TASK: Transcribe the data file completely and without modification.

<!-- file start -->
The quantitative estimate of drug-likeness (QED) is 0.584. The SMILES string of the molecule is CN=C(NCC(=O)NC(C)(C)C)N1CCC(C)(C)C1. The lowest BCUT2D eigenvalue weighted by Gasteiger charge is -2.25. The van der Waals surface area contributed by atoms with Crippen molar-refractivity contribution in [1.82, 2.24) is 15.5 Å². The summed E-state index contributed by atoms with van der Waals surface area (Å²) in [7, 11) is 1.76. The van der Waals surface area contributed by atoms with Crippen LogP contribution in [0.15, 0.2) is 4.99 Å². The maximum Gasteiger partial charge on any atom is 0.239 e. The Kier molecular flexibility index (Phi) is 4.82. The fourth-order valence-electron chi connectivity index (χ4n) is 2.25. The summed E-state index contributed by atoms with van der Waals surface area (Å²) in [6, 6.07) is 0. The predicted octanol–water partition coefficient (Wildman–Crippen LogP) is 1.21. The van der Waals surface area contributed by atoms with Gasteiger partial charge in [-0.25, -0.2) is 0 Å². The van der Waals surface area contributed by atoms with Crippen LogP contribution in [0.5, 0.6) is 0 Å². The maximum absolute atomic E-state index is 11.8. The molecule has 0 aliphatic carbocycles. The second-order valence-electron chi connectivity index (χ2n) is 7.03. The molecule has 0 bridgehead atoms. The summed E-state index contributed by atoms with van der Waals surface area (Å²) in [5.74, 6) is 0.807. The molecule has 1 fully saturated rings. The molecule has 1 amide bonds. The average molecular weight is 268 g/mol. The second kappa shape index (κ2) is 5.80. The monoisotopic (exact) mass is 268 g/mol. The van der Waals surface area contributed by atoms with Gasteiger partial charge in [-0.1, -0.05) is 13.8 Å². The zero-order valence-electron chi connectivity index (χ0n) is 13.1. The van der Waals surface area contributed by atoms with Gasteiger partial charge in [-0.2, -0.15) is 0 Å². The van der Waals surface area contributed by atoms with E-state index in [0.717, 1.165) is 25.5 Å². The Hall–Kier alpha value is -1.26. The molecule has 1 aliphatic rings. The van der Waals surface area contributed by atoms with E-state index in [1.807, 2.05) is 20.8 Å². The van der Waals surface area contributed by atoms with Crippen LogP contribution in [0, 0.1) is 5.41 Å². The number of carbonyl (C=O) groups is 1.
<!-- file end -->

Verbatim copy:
The quantitative estimate of drug-likeness (QED) is 0.584. The SMILES string of the molecule is CN=C(NCC(=O)NC(C)(C)C)N1CCC(C)(C)C1. The lowest BCUT2D eigenvalue weighted by Gasteiger charge is -2.25. The van der Waals surface area contributed by atoms with Crippen molar-refractivity contribution in [1.82, 2.24) is 15.5 Å². The summed E-state index contributed by atoms with van der Waals surface area (Å²) in [7, 11) is 1.76. The van der Waals surface area contributed by atoms with Crippen LogP contribution in [0.15, 0.2) is 4.99 Å². The maximum Gasteiger partial charge on any atom is 0.239 e. The Kier molecular flexibility index (Phi) is 4.82. The fourth-order valence-electron chi connectivity index (χ4n) is 2.25. The summed E-state index contributed by atoms with van der Waals surface area (Å²) in [6, 6.07) is 0. The predicted octanol–water partition coefficient (Wildman–Crippen LogP) is 1.21. The van der Waals surface area contributed by atoms with Gasteiger partial charge in [-0.25, -0.2) is 0 Å². The van der Waals surface area contributed by atoms with Crippen LogP contribution in [0.5, 0.6) is 0 Å². The maximum absolute atomic E-state index is 11.8. The molecule has 0 aliphatic carbocycles. The second-order valence-electron chi connectivity index (χ2n) is 7.03. The molecule has 0 bridgehead atoms. The summed E-state index contributed by atoms with van der Waals surface area (Å²) in [5.74, 6) is 0.807. The molecule has 1 fully saturated rings. The molecule has 1 amide bonds. The average molecular weight is 268 g/mol. The second kappa shape index (κ2) is 5.80. The monoisotopic (exact) mass is 268 g/mol. The van der Waals surface area contributed by atoms with Gasteiger partial charge in [-0.1, -0.05) is 13.8 Å². The zero-order valence-electron chi connectivity index (χ0n) is 13.1. The van der Waals surface area contributed by atoms with Gasteiger partial charge in [-0.2, -0.15) is 0 Å². The van der Waals surface area contributed by atoms with E-state index in [0.717, 1.165) is 25.5 Å². The Hall–Kier alpha value is -1.26. The molecule has 1 aliphatic rings. The van der Waals surface area contributed by atoms with E-state index in [1.807, 2.05) is 20.8 Å². The van der Waals surface area contributed by atoms with Crippen LogP contribution in [0, 0.1) is 5.41 Å². The number of carbonyl (C=O) groups is 1.